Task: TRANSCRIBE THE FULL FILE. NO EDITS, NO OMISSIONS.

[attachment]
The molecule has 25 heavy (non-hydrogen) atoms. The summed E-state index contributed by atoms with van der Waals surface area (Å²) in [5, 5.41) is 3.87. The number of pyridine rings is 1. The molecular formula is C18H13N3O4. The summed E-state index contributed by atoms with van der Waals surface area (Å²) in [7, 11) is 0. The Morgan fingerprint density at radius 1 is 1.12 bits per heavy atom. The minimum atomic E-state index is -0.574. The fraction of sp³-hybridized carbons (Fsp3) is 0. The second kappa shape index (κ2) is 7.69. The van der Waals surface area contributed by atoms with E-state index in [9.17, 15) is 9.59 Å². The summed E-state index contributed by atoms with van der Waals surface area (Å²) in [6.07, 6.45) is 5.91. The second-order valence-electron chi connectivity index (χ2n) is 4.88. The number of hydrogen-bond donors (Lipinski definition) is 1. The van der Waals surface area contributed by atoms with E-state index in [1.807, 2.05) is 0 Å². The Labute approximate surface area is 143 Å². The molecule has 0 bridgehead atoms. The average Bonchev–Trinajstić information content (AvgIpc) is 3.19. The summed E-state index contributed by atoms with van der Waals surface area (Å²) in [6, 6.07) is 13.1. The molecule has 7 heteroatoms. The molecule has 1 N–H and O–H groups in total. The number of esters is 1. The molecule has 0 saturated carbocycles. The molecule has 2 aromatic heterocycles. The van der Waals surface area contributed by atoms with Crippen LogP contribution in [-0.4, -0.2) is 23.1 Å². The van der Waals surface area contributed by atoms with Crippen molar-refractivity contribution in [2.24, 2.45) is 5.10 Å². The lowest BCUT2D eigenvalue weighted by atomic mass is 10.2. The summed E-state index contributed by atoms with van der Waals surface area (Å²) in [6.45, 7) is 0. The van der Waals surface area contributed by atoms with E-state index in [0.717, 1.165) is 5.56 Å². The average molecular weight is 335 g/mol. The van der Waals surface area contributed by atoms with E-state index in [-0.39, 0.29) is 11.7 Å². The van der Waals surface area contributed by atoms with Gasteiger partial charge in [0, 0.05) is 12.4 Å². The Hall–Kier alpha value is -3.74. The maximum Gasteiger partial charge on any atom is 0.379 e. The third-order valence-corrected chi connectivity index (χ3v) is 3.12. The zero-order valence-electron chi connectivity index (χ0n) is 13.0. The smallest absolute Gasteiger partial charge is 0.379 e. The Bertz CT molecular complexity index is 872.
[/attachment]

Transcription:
The molecule has 25 heavy (non-hydrogen) atoms. The summed E-state index contributed by atoms with van der Waals surface area (Å²) in [5, 5.41) is 3.87. The number of pyridine rings is 1. The molecular formula is C18H13N3O4. The summed E-state index contributed by atoms with van der Waals surface area (Å²) in [7, 11) is 0. The Morgan fingerprint density at radius 1 is 1.12 bits per heavy atom. The minimum atomic E-state index is -0.574. The fraction of sp³-hybridized carbons (Fsp3) is 0. The second kappa shape index (κ2) is 7.69. The van der Waals surface area contributed by atoms with E-state index in [9.17, 15) is 9.59 Å². The summed E-state index contributed by atoms with van der Waals surface area (Å²) in [6.07, 6.45) is 5.91. The second-order valence-electron chi connectivity index (χ2n) is 4.88. The number of hydrogen-bond donors (Lipinski definition) is 1. The van der Waals surface area contributed by atoms with E-state index in [1.807, 2.05) is 0 Å². The Labute approximate surface area is 143 Å². The molecule has 0 bridgehead atoms. The average Bonchev–Trinajstić information content (AvgIpc) is 3.19. The summed E-state index contributed by atoms with van der Waals surface area (Å²) in [6, 6.07) is 13.1. The molecule has 7 heteroatoms. The molecule has 1 N–H and O–H groups in total. The number of esters is 1. The molecule has 0 saturated carbocycles. The molecule has 2 aromatic heterocycles. The van der Waals surface area contributed by atoms with Crippen LogP contribution in [-0.4, -0.2) is 23.1 Å². The van der Waals surface area contributed by atoms with Crippen molar-refractivity contribution in [2.24, 2.45) is 5.10 Å². The lowest BCUT2D eigenvalue weighted by atomic mass is 10.2. The summed E-state index contributed by atoms with van der Waals surface area (Å²) in [6.45, 7) is 0. The van der Waals surface area contributed by atoms with E-state index in [0.717, 1.165) is 5.56 Å². The average molecular weight is 335 g/mol. The van der Waals surface area contributed by atoms with E-state index in [-0.39, 0.29) is 11.7 Å². The van der Waals surface area contributed by atoms with Gasteiger partial charge in [0, 0.05) is 12.4 Å². The Hall–Kier alpha value is -3.74. The maximum Gasteiger partial charge on any atom is 0.379 e. The third-order valence-corrected chi connectivity index (χ3v) is 3.12. The zero-order valence-electron chi connectivity index (χ0n) is 13.0. The smallest absolute Gasteiger partial charge is 0.379 e. The Bertz CT molecular complexity index is 872.